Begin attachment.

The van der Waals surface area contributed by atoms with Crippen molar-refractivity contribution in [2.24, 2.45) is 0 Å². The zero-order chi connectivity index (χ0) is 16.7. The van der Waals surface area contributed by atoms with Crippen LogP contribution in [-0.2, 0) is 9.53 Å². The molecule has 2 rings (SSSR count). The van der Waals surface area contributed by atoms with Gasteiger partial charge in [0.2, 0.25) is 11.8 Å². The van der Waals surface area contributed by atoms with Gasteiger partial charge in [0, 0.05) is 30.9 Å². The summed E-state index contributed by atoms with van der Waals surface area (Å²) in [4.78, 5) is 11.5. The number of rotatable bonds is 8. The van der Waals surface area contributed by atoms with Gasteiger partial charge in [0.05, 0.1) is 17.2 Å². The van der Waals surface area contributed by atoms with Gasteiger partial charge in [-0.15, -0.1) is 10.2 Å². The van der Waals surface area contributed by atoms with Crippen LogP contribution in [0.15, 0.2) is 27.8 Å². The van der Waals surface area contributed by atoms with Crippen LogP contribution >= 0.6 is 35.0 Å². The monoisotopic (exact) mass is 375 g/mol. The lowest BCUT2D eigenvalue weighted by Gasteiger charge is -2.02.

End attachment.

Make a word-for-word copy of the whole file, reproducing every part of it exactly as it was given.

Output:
The van der Waals surface area contributed by atoms with Crippen molar-refractivity contribution in [2.24, 2.45) is 0 Å². The zero-order chi connectivity index (χ0) is 16.7. The van der Waals surface area contributed by atoms with Crippen LogP contribution in [-0.2, 0) is 9.53 Å². The molecule has 2 rings (SSSR count). The van der Waals surface area contributed by atoms with Gasteiger partial charge in [0.2, 0.25) is 11.8 Å². The van der Waals surface area contributed by atoms with Gasteiger partial charge in [0, 0.05) is 30.9 Å². The summed E-state index contributed by atoms with van der Waals surface area (Å²) in [4.78, 5) is 11.5. The number of rotatable bonds is 8. The van der Waals surface area contributed by atoms with Gasteiger partial charge in [0.05, 0.1) is 17.2 Å². The van der Waals surface area contributed by atoms with Gasteiger partial charge in [-0.15, -0.1) is 10.2 Å². The van der Waals surface area contributed by atoms with Crippen LogP contribution in [0.15, 0.2) is 27.8 Å². The van der Waals surface area contributed by atoms with Crippen LogP contribution >= 0.6 is 35.0 Å². The monoisotopic (exact) mass is 375 g/mol. The lowest BCUT2D eigenvalue weighted by Gasteiger charge is -2.02.